Self-Improvement is a Hoax

“Here is the situation: the whole idea of self-improvement is a will-o’-the-wisp and a hoax. Let us begin where we are. What happens if you know beyond any shadow of a doubt that there is nothing you can do to be better? Well, it is a kind of relief. I am what I am, there it is. So you say, ‘Now what will I do?’, and there is a little fidget that comes up because we are so used to making things better — ‘leave the world a little better than when you found it’ sort of thing, or ‘I want to be of service to other people,’ and all such dreadfully hazy ideas. There is that little itch still. But if we realize that there really is nothing we can do to improve ourselves or improve the world, it gives us a breather in the course of which we may simply watch what is happening. No one ever does this. It sounds terribly simple, it sounds so simple that it looks almost as if it is not worth doing. But have you ever just watched what is happening, and what you are doing by way of reaction to it? Just watch it happen, and do not be in a hurry to think you know what it is. People look and say, ‘Well, that is the external world.’ How do you know? The whole thing, from a neurological point of view, is just happening in your head. That you think there is something outside the skull is a notion in your nervous system. There may or may not be. That this is the material world, is someone’s philosophical idea. Or maybe you think the world is spiritual; that, too, is someone’s philosophical idea. The world is not spiritual, it is not material, the real world is simply as it is.”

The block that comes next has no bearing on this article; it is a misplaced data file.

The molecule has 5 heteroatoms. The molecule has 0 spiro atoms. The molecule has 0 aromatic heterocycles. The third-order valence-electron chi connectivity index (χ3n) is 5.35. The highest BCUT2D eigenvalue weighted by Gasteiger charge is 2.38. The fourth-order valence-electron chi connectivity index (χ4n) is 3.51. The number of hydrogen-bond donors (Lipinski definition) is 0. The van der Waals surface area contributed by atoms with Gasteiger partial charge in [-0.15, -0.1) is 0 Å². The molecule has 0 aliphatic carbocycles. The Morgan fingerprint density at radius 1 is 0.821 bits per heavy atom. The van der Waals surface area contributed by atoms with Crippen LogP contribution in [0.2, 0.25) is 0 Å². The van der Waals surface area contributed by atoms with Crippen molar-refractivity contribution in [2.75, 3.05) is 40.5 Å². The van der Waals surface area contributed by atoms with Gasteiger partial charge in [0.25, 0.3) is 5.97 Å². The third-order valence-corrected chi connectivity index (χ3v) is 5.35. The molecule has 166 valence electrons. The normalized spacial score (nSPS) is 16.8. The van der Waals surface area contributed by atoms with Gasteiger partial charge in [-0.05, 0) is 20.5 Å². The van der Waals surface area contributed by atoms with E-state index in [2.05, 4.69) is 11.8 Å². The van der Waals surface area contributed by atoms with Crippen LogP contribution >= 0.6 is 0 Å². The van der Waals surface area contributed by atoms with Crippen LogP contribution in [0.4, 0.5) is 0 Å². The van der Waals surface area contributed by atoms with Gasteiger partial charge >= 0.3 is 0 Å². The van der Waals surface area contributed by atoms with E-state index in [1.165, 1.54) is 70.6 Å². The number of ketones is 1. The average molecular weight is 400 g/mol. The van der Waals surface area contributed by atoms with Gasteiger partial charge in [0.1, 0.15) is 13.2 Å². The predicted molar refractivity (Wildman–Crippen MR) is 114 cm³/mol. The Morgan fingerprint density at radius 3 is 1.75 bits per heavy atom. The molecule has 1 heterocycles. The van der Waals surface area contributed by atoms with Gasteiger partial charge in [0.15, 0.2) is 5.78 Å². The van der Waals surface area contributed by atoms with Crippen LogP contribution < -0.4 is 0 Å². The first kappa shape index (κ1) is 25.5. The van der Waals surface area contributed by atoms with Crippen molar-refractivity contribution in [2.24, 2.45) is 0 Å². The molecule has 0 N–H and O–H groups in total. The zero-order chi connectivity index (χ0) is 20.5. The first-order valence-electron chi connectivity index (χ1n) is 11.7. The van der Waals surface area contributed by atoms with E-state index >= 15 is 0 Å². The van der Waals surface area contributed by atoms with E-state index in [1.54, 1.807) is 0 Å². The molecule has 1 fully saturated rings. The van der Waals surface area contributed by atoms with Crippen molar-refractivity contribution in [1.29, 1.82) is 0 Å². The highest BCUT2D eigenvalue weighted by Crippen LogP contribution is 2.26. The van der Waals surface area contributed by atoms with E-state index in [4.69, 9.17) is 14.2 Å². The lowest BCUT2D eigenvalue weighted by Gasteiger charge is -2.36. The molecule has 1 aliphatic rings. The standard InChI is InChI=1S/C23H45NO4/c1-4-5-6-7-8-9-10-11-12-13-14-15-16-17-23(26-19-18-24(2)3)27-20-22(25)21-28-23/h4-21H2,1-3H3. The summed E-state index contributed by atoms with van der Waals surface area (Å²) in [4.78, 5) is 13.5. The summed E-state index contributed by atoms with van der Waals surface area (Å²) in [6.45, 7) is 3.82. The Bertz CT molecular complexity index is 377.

From Alan Watts, The Way of Liberation: Essays and Lectures on the Transformation of the Self (New York: Weatherhill, 1983), 69-70.

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5 Responses to “Self-Improvement is a Hoax”

  1. chronosynclasticteacosy Says:

    Emerson agreed: “To be yourself in a world that is constantly trying to make you something else is the greatest accomplishment.”

  2. Jeb Says:

    “No one ever does this.”

    Spent the last week doing exactly this. I have a new subject, not familiar with it, made a pattern match that I strongly suspect is utterly wrong.

    Rather interesting to sit back and run with it, watch what I am doing.

    As I am dealing in part with what is a scientific mis-observation, running with a potentially foolish idea may aid insight into how the subjects I am studying are joining up the dots.

    Slim chance they may be doing exactly the same thing, rather higher probability its at least in the same ball park.

  3. The Necromancer Says:

    @chrono: The transcendentalists were kind of ahead of their time in the whole self-help, personal spirituality realm. And they would be annoyed that I referred to in that light.

    @Jeb: Hey, if you can falsify your confirmation bias with careful self-reflection, so much the better…

  4. Jeb Says:

    Takes no care in early stage of a subject. Any pattern match in advance of evidence, the big correlation does not equal causation sign flashes on.

    I found the concept I speculated may exist in the culture I am looking at is indeed the case. It’s a model example of direct cultural borrowing as it turns out.

    But that’s hardly enough.

    Subjects interesting enough that if straying into was based on a faulty hit, motivated enough to continue.

    Keep an eye open, see if anyone made the same mistake in the distant past. That would be interesting.

  5. The Philosophy of Slack 9: Slack and Success | The Necromancer Says:

    […] the whole self-help and self-improvement craze. Taking a page out of Alan Watts, slack knows that “self-improvement is a hoax.” Better how? Better when? Better than […]

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